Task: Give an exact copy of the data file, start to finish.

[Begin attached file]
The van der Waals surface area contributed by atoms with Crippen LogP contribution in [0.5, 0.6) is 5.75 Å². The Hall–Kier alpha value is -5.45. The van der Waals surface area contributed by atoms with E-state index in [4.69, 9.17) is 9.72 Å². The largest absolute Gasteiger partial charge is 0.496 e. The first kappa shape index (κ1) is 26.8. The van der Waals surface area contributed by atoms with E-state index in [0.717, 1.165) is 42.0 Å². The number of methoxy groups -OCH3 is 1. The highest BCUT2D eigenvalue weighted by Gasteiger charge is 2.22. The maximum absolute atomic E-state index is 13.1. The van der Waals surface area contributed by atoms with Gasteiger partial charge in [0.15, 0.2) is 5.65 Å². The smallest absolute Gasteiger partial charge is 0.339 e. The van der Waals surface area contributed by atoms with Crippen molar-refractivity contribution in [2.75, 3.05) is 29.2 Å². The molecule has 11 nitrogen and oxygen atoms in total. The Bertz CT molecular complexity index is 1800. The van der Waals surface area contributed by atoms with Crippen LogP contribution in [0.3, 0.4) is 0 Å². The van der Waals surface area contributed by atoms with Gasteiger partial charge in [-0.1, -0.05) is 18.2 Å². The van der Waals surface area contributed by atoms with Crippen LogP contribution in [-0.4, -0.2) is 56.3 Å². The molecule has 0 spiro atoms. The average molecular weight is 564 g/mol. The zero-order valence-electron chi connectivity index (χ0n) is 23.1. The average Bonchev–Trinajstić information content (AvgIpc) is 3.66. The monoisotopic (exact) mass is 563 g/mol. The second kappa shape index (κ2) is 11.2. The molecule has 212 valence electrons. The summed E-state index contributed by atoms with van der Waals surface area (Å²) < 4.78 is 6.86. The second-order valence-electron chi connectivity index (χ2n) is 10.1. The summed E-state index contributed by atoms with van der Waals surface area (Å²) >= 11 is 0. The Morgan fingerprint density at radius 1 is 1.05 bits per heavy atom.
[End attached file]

The van der Waals surface area contributed by atoms with Crippen LogP contribution in [0.5, 0.6) is 5.75 Å². The Hall–Kier alpha value is -5.45. The van der Waals surface area contributed by atoms with E-state index in [4.69, 9.17) is 9.72 Å². The largest absolute Gasteiger partial charge is 0.496 e. The first kappa shape index (κ1) is 26.8. The van der Waals surface area contributed by atoms with E-state index in [0.717, 1.165) is 42.0 Å². The number of methoxy groups -OCH3 is 1. The highest BCUT2D eigenvalue weighted by Gasteiger charge is 2.22. The maximum absolute atomic E-state index is 13.1. The van der Waals surface area contributed by atoms with Gasteiger partial charge in [0.15, 0.2) is 5.65 Å². The smallest absolute Gasteiger partial charge is 0.339 e. The van der Waals surface area contributed by atoms with Crippen molar-refractivity contribution in [2.75, 3.05) is 29.2 Å². The molecule has 11 nitrogen and oxygen atoms in total. The Bertz CT molecular complexity index is 1800. The van der Waals surface area contributed by atoms with Crippen LogP contribution in [0.3, 0.4) is 0 Å². The van der Waals surface area contributed by atoms with Gasteiger partial charge in [-0.1, -0.05) is 18.2 Å². The van der Waals surface area contributed by atoms with Crippen LogP contribution in [-0.4, -0.2) is 56.3 Å². The molecule has 0 spiro atoms. The average molecular weight is 564 g/mol. The zero-order valence-electron chi connectivity index (χ0n) is 23.1. The average Bonchev–Trinajstić information content (AvgIpc) is 3.66. The monoisotopic (exact) mass is 563 g/mol. The second kappa shape index (κ2) is 11.2. The molecule has 212 valence electrons. The summed E-state index contributed by atoms with van der Waals surface area (Å²) < 4.78 is 6.86. The second-order valence-electron chi connectivity index (χ2n) is 10.1. The summed E-state index contributed by atoms with van der Waals surface area (Å²) >= 11 is 0. The Morgan fingerprint density at radius 1 is 1.05 bits per heavy atom.